- Generally, one or two drinks over a several hour time period allows you to continue your breastfeeding relationship with minimal interruption.
- Your blood alcohol level is equivalent to your breast milk alcohol level. While you are feeling the effects of an alcoholic beverage so will your breastfeeding baby.
- Once you are no longer feeling the effects of the alcohol on your body, it is generally safe to breast feed with minimal infant exposure to the alcohol. (generally 2 hours after finishing your drink)
- Generally speaking, you can feed your baby, have a glass of wine and then feed your baby again in 2-3 hours. Most of the adverse effects of alcohol from a standard drink will be out of your system and therefore your milk in that time period.
On the other hand, chronic use of alcohol has detrimental effects on your prolactin levels and therefore your breast milk supply.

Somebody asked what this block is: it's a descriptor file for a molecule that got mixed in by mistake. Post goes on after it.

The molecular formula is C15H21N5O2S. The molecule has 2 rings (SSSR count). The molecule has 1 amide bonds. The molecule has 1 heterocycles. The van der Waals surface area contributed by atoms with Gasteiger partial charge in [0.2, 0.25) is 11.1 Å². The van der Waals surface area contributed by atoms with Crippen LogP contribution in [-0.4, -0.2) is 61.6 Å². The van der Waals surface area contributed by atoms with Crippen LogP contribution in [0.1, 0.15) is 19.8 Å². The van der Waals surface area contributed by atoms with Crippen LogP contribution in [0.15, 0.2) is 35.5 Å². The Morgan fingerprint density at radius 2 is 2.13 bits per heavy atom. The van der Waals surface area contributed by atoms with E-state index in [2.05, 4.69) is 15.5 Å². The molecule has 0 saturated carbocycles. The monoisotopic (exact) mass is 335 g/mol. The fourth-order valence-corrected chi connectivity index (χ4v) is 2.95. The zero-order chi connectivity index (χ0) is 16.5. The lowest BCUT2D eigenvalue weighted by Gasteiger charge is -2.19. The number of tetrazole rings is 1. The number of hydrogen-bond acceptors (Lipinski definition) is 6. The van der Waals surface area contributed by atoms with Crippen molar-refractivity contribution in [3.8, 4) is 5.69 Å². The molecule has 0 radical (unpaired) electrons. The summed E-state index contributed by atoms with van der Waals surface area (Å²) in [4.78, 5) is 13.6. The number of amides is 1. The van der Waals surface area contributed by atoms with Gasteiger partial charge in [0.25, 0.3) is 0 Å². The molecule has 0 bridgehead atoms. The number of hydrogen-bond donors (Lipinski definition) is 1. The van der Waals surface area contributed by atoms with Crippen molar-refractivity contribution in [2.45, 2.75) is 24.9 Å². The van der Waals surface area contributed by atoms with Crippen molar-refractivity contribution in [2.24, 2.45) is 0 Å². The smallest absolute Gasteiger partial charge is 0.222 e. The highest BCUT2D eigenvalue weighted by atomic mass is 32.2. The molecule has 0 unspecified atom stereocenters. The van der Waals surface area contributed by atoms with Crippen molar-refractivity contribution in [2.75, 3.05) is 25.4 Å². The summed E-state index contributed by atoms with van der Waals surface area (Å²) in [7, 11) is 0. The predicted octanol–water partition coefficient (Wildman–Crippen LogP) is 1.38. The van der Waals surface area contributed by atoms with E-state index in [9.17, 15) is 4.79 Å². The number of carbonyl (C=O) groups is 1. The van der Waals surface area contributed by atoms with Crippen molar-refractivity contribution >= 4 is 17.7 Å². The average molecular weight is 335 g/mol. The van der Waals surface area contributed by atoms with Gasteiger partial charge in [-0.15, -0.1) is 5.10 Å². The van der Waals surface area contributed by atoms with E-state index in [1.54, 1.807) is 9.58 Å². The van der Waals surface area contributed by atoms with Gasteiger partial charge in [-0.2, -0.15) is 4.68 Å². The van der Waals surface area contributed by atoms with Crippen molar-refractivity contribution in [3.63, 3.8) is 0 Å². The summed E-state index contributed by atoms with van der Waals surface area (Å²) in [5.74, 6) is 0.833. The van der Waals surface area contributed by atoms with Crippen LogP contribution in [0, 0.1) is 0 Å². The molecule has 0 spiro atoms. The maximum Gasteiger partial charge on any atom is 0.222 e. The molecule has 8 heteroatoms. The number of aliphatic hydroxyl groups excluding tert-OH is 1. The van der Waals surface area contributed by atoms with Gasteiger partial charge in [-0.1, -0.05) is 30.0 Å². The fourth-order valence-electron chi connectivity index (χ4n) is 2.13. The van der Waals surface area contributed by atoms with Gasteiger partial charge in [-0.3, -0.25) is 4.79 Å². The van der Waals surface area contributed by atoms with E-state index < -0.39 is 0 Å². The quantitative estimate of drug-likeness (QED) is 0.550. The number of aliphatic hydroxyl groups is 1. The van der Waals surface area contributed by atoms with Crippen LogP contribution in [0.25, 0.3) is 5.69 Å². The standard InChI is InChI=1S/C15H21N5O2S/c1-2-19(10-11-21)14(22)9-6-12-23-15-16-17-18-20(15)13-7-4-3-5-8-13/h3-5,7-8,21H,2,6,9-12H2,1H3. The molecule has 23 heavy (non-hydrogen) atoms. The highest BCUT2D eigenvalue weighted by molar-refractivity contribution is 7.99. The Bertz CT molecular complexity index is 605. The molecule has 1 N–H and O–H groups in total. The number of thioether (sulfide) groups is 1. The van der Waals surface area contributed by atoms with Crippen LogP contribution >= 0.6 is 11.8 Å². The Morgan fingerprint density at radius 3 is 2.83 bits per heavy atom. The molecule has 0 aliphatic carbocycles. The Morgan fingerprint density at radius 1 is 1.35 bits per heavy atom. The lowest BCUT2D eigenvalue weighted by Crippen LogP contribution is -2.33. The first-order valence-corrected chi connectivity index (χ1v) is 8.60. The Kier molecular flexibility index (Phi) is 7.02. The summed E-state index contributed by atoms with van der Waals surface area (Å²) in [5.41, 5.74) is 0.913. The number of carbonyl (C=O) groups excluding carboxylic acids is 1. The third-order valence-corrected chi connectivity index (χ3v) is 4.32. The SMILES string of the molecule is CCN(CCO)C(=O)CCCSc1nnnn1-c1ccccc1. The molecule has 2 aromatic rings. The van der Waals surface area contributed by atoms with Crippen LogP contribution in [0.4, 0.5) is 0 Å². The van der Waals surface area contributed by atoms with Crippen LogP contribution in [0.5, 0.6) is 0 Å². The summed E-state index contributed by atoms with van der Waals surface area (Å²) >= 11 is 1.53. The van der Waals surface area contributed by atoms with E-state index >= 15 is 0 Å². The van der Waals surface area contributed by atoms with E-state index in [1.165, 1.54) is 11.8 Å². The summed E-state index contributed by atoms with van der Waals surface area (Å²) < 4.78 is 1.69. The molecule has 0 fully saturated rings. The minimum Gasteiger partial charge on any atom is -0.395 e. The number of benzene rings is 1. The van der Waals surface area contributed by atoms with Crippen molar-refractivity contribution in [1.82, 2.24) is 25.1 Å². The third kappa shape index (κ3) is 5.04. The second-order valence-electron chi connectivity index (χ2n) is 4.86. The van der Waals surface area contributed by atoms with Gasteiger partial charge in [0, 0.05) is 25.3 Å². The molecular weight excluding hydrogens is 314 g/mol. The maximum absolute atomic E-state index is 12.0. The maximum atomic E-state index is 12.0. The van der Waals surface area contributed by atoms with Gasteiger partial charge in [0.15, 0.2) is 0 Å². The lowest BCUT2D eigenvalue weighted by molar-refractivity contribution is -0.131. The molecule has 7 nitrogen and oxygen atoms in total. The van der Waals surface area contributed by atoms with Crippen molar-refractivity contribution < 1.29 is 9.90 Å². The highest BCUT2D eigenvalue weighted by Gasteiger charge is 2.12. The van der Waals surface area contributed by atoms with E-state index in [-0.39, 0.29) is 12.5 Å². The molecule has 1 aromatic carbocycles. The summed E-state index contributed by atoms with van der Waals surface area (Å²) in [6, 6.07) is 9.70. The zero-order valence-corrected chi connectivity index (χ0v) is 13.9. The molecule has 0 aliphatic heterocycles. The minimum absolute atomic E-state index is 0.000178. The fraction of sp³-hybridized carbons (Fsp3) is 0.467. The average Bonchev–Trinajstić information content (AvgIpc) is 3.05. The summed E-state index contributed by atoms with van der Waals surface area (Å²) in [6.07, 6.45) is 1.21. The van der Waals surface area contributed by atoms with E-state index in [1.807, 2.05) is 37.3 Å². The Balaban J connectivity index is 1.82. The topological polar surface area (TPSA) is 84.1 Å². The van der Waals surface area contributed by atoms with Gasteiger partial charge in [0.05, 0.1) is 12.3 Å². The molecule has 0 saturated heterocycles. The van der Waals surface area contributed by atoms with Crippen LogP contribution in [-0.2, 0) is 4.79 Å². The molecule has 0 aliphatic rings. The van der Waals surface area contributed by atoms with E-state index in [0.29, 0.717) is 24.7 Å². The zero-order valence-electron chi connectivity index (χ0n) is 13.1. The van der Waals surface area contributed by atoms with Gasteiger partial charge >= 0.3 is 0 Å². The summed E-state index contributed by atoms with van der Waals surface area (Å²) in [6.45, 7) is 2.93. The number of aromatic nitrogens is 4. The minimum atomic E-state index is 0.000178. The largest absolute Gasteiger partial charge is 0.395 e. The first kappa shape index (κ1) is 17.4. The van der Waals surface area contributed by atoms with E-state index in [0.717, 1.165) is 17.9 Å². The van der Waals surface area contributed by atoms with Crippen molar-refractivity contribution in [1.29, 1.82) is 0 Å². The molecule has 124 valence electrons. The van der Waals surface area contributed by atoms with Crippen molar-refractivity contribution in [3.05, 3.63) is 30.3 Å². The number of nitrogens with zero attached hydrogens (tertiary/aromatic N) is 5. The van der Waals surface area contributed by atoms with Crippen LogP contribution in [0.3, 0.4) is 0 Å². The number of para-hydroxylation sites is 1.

A standard drink consists of 12 ounces of beer, 5 ounces of wine or 1.5 oz of 80 proof spirits.
As marijuana becomes legal in more and more states, its use continues to grow in popularity. Additionally, there are medicinal uses for marijuana as well. Even in states where it is still considered an illegal drug, men and women alike are still using this substance.
While the occasional use of recreational marijuana is not a contraindication for breastfeeding, it is important to understand the effects of this drug in breast milk. THC is the psychoactive component of marijuana and it likes to concentrate in fatty tissues. Since a baby's brain is high in fat levels, this drug can make the baby drowsy. THC potentially causes other neurological symptoms such as poor sucking.
At this time, we don't have enough information to understand the potential long term effects that THC could have on a child's development and brain function.
Many people self medicate with marijauna for conditions such as pain, depression or anxiety. While there are definite drawbacks to prescription drugs that treat those conditions, we definitely have much more safety data on these medications.
Opiates are highly addictive medications that treat pain. These potent medications cover specific receptors in the brain to cause a dissociative effect. These drugs change your brain's perception of pain. Additionally, certain formulations give you a "high" feeling that is addicting.
As the opiate crisis continues to wreak havoc on our country, health professionals are working hard to decrease prescriptions for these medications.